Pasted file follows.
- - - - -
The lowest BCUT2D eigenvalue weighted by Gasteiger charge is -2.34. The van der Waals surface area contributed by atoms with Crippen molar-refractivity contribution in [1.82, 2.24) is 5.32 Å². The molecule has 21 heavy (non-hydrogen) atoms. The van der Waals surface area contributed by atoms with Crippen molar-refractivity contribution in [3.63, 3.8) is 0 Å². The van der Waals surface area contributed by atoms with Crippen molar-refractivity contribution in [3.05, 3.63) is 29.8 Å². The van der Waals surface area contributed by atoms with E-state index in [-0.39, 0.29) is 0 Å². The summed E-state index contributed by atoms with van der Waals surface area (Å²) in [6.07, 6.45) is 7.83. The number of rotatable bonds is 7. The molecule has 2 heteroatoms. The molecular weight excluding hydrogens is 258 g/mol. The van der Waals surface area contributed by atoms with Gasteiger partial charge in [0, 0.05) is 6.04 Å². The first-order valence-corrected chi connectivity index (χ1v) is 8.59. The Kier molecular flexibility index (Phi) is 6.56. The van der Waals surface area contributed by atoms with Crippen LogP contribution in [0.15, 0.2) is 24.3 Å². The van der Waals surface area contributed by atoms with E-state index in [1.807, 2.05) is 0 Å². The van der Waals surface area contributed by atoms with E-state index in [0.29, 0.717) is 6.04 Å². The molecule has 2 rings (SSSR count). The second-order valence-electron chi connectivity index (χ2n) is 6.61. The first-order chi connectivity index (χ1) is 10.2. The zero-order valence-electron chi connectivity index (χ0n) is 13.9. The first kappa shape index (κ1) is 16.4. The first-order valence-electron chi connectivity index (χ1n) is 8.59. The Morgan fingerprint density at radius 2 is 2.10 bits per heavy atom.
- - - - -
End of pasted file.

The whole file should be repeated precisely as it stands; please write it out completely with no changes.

The lowest BCUT2D eigenvalue weighted by Gasteiger charge is -2.34. The van der Waals surface area contributed by atoms with Crippen molar-refractivity contribution in [1.82, 2.24) is 5.32 Å². The molecule has 21 heavy (non-hydrogen) atoms. The van der Waals surface area contributed by atoms with Crippen molar-refractivity contribution in [3.63, 3.8) is 0 Å². The van der Waals surface area contributed by atoms with Crippen molar-refractivity contribution in [3.05, 3.63) is 29.8 Å². The van der Waals surface area contributed by atoms with E-state index in [-0.39, 0.29) is 0 Å². The summed E-state index contributed by atoms with van der Waals surface area (Å²) in [6.07, 6.45) is 7.83. The number of rotatable bonds is 7. The molecule has 2 heteroatoms. The molecular weight excluding hydrogens is 258 g/mol. The van der Waals surface area contributed by atoms with Gasteiger partial charge in [0, 0.05) is 6.04 Å². The first-order valence-corrected chi connectivity index (χ1v) is 8.59. The Kier molecular flexibility index (Phi) is 6.56. The van der Waals surface area contributed by atoms with Crippen LogP contribution in [0.15, 0.2) is 24.3 Å². The van der Waals surface area contributed by atoms with E-state index in [1.807, 2.05) is 0 Å². The van der Waals surface area contributed by atoms with E-state index in [0.29, 0.717) is 6.04 Å². The molecule has 2 rings (SSSR count). The second-order valence-electron chi connectivity index (χ2n) is 6.61. The first-order chi connectivity index (χ1) is 10.2. The zero-order valence-electron chi connectivity index (χ0n) is 13.9. The first kappa shape index (κ1) is 16.4. The first-order valence-electron chi connectivity index (χ1n) is 8.59. The Morgan fingerprint density at radius 2 is 2.10 bits per heavy atom.